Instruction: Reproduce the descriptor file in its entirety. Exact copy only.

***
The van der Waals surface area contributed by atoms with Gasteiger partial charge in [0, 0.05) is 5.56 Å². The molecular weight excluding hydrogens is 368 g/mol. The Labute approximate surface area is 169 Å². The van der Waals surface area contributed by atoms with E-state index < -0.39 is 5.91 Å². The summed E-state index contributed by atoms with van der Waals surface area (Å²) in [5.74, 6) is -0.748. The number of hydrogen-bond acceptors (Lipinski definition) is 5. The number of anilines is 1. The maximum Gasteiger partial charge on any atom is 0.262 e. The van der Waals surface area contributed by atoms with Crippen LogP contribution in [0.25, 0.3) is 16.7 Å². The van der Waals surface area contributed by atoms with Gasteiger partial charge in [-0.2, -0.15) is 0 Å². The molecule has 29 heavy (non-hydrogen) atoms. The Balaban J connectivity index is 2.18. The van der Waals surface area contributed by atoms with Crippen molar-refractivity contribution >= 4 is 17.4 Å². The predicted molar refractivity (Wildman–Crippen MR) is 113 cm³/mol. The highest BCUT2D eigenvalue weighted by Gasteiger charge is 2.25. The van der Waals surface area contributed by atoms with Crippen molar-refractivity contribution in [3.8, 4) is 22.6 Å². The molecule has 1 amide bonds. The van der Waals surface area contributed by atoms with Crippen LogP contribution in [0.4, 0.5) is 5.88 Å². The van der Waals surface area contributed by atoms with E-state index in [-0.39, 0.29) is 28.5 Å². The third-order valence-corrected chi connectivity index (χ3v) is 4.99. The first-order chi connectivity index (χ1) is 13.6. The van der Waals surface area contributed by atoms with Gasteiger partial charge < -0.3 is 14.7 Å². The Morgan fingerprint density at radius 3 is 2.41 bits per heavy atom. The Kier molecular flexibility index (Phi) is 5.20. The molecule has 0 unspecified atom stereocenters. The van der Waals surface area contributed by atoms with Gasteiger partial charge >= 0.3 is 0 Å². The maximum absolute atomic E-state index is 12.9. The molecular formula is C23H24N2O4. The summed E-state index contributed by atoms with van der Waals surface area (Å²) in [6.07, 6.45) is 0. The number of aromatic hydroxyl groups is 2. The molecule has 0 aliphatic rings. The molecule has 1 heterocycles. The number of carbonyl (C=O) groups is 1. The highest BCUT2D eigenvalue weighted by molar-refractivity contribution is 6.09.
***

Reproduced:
The van der Waals surface area contributed by atoms with Gasteiger partial charge in [0, 0.05) is 5.56 Å². The molecular weight excluding hydrogens is 368 g/mol. The Labute approximate surface area is 169 Å². The van der Waals surface area contributed by atoms with E-state index < -0.39 is 5.91 Å². The summed E-state index contributed by atoms with van der Waals surface area (Å²) in [5.74, 6) is -0.748. The number of hydrogen-bond acceptors (Lipinski definition) is 5. The number of anilines is 1. The maximum Gasteiger partial charge on any atom is 0.262 e. The van der Waals surface area contributed by atoms with Crippen LogP contribution in [0.25, 0.3) is 16.7 Å². The van der Waals surface area contributed by atoms with Gasteiger partial charge in [-0.2, -0.15) is 0 Å². The molecule has 29 heavy (non-hydrogen) atoms. The Balaban J connectivity index is 2.18. The van der Waals surface area contributed by atoms with Crippen molar-refractivity contribution >= 4 is 17.4 Å². The predicted molar refractivity (Wildman–Crippen MR) is 113 cm³/mol. The highest BCUT2D eigenvalue weighted by Gasteiger charge is 2.25. The van der Waals surface area contributed by atoms with Crippen molar-refractivity contribution in [3.8, 4) is 22.6 Å². The molecule has 1 amide bonds. The van der Waals surface area contributed by atoms with Crippen LogP contribution in [0.4, 0.5) is 5.88 Å². The van der Waals surface area contributed by atoms with E-state index in [-0.39, 0.29) is 28.5 Å². The third-order valence-corrected chi connectivity index (χ3v) is 4.99. The first-order chi connectivity index (χ1) is 13.6. The van der Waals surface area contributed by atoms with Gasteiger partial charge < -0.3 is 14.7 Å². The Morgan fingerprint density at radius 3 is 2.41 bits per heavy atom. The Kier molecular flexibility index (Phi) is 5.20. The molecule has 0 unspecified atom stereocenters. The van der Waals surface area contributed by atoms with Gasteiger partial charge >= 0.3 is 0 Å². The maximum absolute atomic E-state index is 12.9. The molecular formula is C23H24N2O4. The summed E-state index contributed by atoms with van der Waals surface area (Å²) in [6.07, 6.45) is 0. The number of aromatic hydroxyl groups is 2. The molecule has 0 aliphatic rings. The molecule has 1 heterocycles. The number of carbonyl (C=O) groups is 1. The highest BCUT2D eigenvalue weighted by molar-refractivity contribution is 6.09.